Tiberius, in spite of his distrust of the efficacy of sumptuary legislation (Tac. Ann. 3.53, 54), was forced into making regulations to check the inordinate expenses on banquets (Suet. Tib. 34; Plin. Nat. 33.8). To his reign also belongs a senatusconsultum prohibiting the use of gold plate, except in sacred rites, and preventing men from wearing silk (Tac. Ann. 2.33; D. C. 57.15, 1). Further sumptuary regulations checking the expenditure on food were made by Nero (Suet. Nero 16); amongst later emperors Antoninus Pius and Marcus Aurelius regulated the expenses of gladiatorial shows (Capitol. Vit. Antonin. 12; Vit. M. Ant. Phil. 27), and the Emperor Tacitus again prohibited men from wearing silk, and forbade the wearing of gold-embroidered garments (Vopisc. Vit. Tac. 10). It was during the later Republic and the early Empire that luxury specially flourished, although the studied simplicity of the courts of Augustus and Tiberius must have had some influence in restraining it. After Galba began a new era of moderation, an effect which Tacitus traces to the decline of private fortunes, to the dangers attending the display of wealth, to the introduction of novi homines into the senate and into the best society of Rome, but principally to the influence of Vespasian, a prince “antiquo cultu victuque” (Tac. Ann. 3.55). Other princes whose simplicity of life exercised an influence on the society of their times were Alexander Severus and Aurelian (Lamprid. Vit. Sev. 4; Vit. Aurel. 49).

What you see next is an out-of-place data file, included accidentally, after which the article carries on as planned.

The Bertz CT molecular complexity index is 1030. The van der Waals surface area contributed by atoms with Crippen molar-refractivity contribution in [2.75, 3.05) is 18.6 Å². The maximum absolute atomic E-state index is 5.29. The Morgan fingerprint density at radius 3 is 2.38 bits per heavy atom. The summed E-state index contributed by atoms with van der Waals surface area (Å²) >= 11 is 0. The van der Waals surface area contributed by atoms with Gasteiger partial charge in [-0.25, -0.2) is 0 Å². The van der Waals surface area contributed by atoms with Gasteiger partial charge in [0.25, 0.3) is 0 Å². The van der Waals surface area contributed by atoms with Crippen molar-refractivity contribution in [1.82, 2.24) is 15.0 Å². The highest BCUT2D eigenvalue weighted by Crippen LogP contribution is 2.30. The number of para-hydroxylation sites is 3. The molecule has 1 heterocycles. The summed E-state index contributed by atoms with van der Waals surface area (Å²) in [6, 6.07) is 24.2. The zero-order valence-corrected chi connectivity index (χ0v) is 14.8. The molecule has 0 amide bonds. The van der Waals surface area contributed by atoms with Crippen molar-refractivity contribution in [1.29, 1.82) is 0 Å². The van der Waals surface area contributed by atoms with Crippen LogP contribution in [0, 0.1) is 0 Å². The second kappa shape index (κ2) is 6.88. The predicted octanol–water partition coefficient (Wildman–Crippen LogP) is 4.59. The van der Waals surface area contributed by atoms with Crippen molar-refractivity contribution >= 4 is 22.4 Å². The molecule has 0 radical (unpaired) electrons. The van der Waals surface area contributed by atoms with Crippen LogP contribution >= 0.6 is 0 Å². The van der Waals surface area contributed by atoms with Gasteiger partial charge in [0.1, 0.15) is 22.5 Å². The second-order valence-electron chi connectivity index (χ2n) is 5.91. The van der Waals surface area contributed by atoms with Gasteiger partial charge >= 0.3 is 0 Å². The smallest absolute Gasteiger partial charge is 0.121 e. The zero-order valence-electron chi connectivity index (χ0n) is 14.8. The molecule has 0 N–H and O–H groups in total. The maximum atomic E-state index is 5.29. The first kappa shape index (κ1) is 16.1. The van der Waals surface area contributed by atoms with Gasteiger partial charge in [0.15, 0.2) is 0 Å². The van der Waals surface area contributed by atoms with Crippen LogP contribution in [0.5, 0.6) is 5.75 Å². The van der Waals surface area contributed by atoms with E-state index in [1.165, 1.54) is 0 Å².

(The loci classici on Roman sumptuary laws are Gellius, Noctes Atticae, 2.24, and Macrobius, Saturnalia, 3.17. See also Platner, Exercit. II. de legibus sumptuariis Romanis, Lips. 1752. On the whole subject of sumptuary legislation, see Roscher's Political Economy, ii. p. 220 (E. T.), and his article Ueber den Luxus, republished in the Ansichten der Volkswirthschaft aus dem geschichtlichen Standpunkte.


hide References (34 total)
  • Cross-references from this page (34):
    • Cicero, Letters to Atticus, 13.7
    • Diodorus, Historical Library, 12.21
    • Thucydides, Histories, 1.4
    • Thucydides, Histories, 1.6
    • Xenophon, Constitution of the Lacedaimonians, 7
    • Suetonius, Divus Julius, 43
    • Suetonius, Nero, 16
    • Suetonius, Tiberius, 34
    • Tacitus, Annales, 2.33
    • Tacitus, Annales, 2.54
    • Tacitus, Annales, 2.55
    • Tacitus, Annales, 3.33
    • Tacitus, Annales, 3.53
    • Tacitus, Annales, 3.54
    • Tacitus, Annales, 3.55
    • Suetonius, Divus Augustus, 34
    • Pliny the Elder, Naturalis Historia, 10.71
    • Pliny the Elder, Naturalis Historia, 33.8
    • Pliny the Elder, Naturalis Historia, 8.82
    • Livy, The History of Rome, Book 34, 1
    • Livy, The History of Rome, Book 34, 4
    • Livy, The History of Rome, Book 34, 8
    • Cicero, De Legibus, 2.2
    • Gellius, Noctes Atticae, 15.8
    • Gellius, Noctes Atticae, 17.21
    • Gellius, Noctes Atticae, 2.24
    • Gellius, Noctes Atticae, 2.3
    • Plutarch, Lycurgus, 13
    • Plutarch, Lysander, 17
    • Plutarch, Solon, 20
    • Plutarch, Solon, 21
    • Plutarch, Sulla, 35
    • Valerius Maximus, Facta et Dicta Memorabilia, 9.1
    • Valerius Maximus, Facta et Dicta Memorabilia, 9.3